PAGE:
The trumpet has always been a jazz instrument for me. I guess that’s in part because I came to jazz before I came to concertos and solo pieces from the classical repertoire and because there really aren’t many trumpet pieces out there. It’s an under-utilized instrument, for sure. The trumpet always sounds regal or martial to me in Classical and Romantic music and I don’t particularly go for that.
Prior to 1770, the trumpet couldn’t hit a wide range of notes. The keyed trumpet was invented around then and allowed for the instrument to express a greater range. The result was that composers could actually write music for it! So then we got more interesting trumpet concertos. (The modern trumpet was invented in the 1930s, so very little has been written for this particular type of trumpet.)
Haydn’s smacks to me of High Classical conventions or cliches – at least the first movement does – but there is no denying the importance, as it’s the first concerto for this type of instrument. So this is basically the first time anyone ever wrote for the trumpet below the high register. And that’s kind of crazy. And if I’m being fair, the trumpet really does a lot of stuff in this piece.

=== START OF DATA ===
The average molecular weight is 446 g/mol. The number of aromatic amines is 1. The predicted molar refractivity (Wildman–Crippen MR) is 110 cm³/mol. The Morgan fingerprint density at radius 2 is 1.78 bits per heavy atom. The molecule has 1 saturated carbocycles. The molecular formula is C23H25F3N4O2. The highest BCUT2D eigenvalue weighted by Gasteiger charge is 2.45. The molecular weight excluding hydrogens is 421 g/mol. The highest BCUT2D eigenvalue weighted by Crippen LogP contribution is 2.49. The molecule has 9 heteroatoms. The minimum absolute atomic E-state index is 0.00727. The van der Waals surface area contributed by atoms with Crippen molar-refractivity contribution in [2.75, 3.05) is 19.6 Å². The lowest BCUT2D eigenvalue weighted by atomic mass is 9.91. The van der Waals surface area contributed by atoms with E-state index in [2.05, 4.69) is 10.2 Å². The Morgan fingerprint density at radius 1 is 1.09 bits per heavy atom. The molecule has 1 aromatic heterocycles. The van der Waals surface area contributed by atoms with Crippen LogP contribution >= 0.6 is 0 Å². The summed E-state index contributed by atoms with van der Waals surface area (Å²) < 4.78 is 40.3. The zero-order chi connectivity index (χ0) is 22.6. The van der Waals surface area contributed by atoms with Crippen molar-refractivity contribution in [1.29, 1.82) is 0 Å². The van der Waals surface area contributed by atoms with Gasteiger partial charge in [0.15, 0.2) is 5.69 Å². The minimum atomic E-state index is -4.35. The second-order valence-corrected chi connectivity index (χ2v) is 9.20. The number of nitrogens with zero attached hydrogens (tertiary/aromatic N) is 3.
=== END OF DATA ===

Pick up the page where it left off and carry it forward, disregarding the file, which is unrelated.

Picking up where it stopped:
The Hummel is apparently one of the few other pieces written for this particular type of trumpet (and was written for the same guy as the Haydn, the inventor of the instrument). I feel like this work is less impressive in terms of the difficulty for the trumpet, but it feels more “modern” to me musically.
Overall this is an excellent pairing of two pieces written for a unique instrument that lost the battle with history.
Haydn: Trumpet Concerto In E Flat Major
Hummel: Trumpet Concerto In E Major
- Allegro Con Spirito